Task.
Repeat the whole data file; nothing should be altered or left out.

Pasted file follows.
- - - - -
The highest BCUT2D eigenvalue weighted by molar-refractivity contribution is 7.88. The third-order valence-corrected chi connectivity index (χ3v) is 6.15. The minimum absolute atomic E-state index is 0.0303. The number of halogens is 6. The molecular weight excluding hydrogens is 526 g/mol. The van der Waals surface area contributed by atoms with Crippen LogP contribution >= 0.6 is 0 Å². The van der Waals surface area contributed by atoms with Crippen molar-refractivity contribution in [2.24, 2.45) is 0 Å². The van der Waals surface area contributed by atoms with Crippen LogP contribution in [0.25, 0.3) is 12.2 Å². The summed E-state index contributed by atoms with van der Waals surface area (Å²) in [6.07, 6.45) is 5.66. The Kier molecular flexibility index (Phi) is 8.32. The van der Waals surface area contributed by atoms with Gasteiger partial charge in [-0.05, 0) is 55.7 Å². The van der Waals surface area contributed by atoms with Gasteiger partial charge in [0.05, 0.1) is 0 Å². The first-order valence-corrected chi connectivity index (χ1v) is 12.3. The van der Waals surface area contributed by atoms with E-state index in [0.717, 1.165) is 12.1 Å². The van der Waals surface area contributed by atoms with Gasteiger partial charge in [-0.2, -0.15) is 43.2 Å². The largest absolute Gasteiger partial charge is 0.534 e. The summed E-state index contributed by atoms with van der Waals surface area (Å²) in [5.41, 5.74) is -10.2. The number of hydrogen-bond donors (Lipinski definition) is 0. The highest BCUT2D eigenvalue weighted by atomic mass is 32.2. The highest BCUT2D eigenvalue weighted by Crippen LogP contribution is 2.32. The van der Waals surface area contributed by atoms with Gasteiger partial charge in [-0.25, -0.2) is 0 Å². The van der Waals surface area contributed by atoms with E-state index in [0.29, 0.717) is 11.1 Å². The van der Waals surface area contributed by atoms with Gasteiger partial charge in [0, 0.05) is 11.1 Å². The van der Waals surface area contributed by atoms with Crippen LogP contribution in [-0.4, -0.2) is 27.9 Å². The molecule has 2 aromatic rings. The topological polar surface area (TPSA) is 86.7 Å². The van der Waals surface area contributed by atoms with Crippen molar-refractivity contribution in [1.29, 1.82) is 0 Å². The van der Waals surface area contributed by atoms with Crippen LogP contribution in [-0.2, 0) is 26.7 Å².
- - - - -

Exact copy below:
The highest BCUT2D eigenvalue weighted by molar-refractivity contribution is 7.88. The third-order valence-corrected chi connectivity index (χ3v) is 6.15. The minimum absolute atomic E-state index is 0.0303. The number of halogens is 6. The molecular weight excluding hydrogens is 526 g/mol. The van der Waals surface area contributed by atoms with Crippen LogP contribution >= 0.6 is 0 Å². The van der Waals surface area contributed by atoms with Crippen molar-refractivity contribution in [2.24, 2.45) is 0 Å². The van der Waals surface area contributed by atoms with Crippen LogP contribution in [0.25, 0.3) is 12.2 Å². The summed E-state index contributed by atoms with van der Waals surface area (Å²) in [6.07, 6.45) is 5.66. The Kier molecular flexibility index (Phi) is 8.32. The van der Waals surface area contributed by atoms with Gasteiger partial charge in [-0.05, 0) is 55.7 Å². The van der Waals surface area contributed by atoms with Gasteiger partial charge in [0.05, 0.1) is 0 Å². The first-order valence-corrected chi connectivity index (χ1v) is 12.3. The van der Waals surface area contributed by atoms with E-state index in [0.717, 1.165) is 12.1 Å². The van der Waals surface area contributed by atoms with Gasteiger partial charge in [-0.2, -0.15) is 43.2 Å². The largest absolute Gasteiger partial charge is 0.534 e. The summed E-state index contributed by atoms with van der Waals surface area (Å²) in [5.41, 5.74) is -10.2. The number of hydrogen-bond donors (Lipinski definition) is 0. The highest BCUT2D eigenvalue weighted by atomic mass is 32.2. The highest BCUT2D eigenvalue weighted by Crippen LogP contribution is 2.32. The van der Waals surface area contributed by atoms with Gasteiger partial charge in [-0.25, -0.2) is 0 Å². The van der Waals surface area contributed by atoms with E-state index in [0.29, 0.717) is 11.1 Å². The van der Waals surface area contributed by atoms with Gasteiger partial charge in [0, 0.05) is 11.1 Å². The van der Waals surface area contributed by atoms with Crippen LogP contribution in [-0.4, -0.2) is 27.9 Å². The molecule has 2 aromatic rings. The topological polar surface area (TPSA) is 86.7 Å². The van der Waals surface area contributed by atoms with Crippen molar-refractivity contribution in [1.29, 1.82) is 0 Å². The van der Waals surface area contributed by atoms with Crippen LogP contribution in [-0.2, 0) is 26.7 Å².